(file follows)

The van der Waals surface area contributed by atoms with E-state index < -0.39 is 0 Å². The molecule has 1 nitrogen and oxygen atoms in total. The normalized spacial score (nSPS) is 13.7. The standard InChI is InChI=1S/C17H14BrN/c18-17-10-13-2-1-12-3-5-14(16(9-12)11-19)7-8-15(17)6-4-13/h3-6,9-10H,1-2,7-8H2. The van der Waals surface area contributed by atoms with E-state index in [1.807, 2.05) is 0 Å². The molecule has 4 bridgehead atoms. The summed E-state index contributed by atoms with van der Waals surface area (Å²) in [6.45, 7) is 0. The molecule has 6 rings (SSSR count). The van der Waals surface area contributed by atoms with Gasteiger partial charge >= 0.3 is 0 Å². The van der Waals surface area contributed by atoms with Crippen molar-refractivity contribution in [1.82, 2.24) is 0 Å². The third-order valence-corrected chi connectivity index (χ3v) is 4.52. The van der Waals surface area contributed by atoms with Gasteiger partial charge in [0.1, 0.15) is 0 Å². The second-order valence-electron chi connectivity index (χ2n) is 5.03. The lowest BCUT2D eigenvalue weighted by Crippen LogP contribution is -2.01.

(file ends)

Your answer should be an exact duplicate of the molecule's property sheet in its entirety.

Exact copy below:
The van der Waals surface area contributed by atoms with E-state index < -0.39 is 0 Å². The molecule has 1 nitrogen and oxygen atoms in total. The normalized spacial score (nSPS) is 13.7. The standard InChI is InChI=1S/C17H14BrN/c18-17-10-13-2-1-12-3-5-14(16(9-12)11-19)7-8-15(17)6-4-13/h3-6,9-10H,1-2,7-8H2. The van der Waals surface area contributed by atoms with E-state index in [1.807, 2.05) is 0 Å². The molecule has 4 bridgehead atoms. The summed E-state index contributed by atoms with van der Waals surface area (Å²) in [6.45, 7) is 0. The molecule has 6 rings (SSSR count). The van der Waals surface area contributed by atoms with Gasteiger partial charge >= 0.3 is 0 Å². The van der Waals surface area contributed by atoms with Crippen molar-refractivity contribution in [1.82, 2.24) is 0 Å². The third-order valence-corrected chi connectivity index (χ3v) is 4.52. The van der Waals surface area contributed by atoms with Gasteiger partial charge in [0.1, 0.15) is 0 Å². The second-order valence-electron chi connectivity index (χ2n) is 5.03. The lowest BCUT2D eigenvalue weighted by Crippen LogP contribution is -2.01.